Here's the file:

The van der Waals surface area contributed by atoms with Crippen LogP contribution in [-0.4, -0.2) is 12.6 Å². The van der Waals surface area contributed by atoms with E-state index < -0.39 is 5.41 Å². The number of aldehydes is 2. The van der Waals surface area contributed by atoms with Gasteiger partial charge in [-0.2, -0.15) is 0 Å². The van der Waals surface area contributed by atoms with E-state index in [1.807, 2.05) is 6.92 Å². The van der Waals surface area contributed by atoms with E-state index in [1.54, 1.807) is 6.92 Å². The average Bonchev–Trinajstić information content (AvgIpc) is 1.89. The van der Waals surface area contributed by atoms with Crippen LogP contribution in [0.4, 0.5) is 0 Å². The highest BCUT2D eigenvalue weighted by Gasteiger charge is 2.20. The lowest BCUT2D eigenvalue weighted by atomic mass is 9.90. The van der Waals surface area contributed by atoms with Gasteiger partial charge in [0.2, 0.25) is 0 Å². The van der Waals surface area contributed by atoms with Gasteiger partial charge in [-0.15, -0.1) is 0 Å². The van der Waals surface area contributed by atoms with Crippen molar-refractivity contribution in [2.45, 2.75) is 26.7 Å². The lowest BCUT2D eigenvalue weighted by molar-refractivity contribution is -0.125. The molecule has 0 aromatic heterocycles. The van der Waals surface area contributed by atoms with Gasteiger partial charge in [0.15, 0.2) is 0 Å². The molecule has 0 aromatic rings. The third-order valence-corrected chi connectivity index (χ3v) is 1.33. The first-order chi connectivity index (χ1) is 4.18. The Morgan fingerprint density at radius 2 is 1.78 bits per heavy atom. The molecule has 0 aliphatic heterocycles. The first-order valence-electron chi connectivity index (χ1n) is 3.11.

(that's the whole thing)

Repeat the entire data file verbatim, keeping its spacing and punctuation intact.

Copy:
The van der Waals surface area contributed by atoms with Crippen LogP contribution in [-0.4, -0.2) is 12.6 Å². The van der Waals surface area contributed by atoms with E-state index < -0.39 is 5.41 Å². The number of aldehydes is 2. The van der Waals surface area contributed by atoms with Gasteiger partial charge in [-0.2, -0.15) is 0 Å². The van der Waals surface area contributed by atoms with E-state index in [1.807, 2.05) is 6.92 Å². The van der Waals surface area contributed by atoms with E-state index in [1.54, 1.807) is 6.92 Å². The average Bonchev–Trinajstić information content (AvgIpc) is 1.89. The van der Waals surface area contributed by atoms with Crippen LogP contribution in [0.4, 0.5) is 0 Å². The highest BCUT2D eigenvalue weighted by Gasteiger charge is 2.20. The lowest BCUT2D eigenvalue weighted by atomic mass is 9.90. The van der Waals surface area contributed by atoms with Gasteiger partial charge in [0.2, 0.25) is 0 Å². The van der Waals surface area contributed by atoms with Gasteiger partial charge in [-0.15, -0.1) is 0 Å². The van der Waals surface area contributed by atoms with Crippen molar-refractivity contribution in [2.45, 2.75) is 26.7 Å². The lowest BCUT2D eigenvalue weighted by molar-refractivity contribution is -0.125. The molecule has 0 aromatic heterocycles. The van der Waals surface area contributed by atoms with Gasteiger partial charge in [0.15, 0.2) is 0 Å². The molecule has 0 aromatic rings. The third-order valence-corrected chi connectivity index (χ3v) is 1.33. The first-order chi connectivity index (χ1) is 4.18. The Morgan fingerprint density at radius 2 is 1.78 bits per heavy atom. The molecule has 0 aliphatic heterocycles. The first-order valence-electron chi connectivity index (χ1n) is 3.11.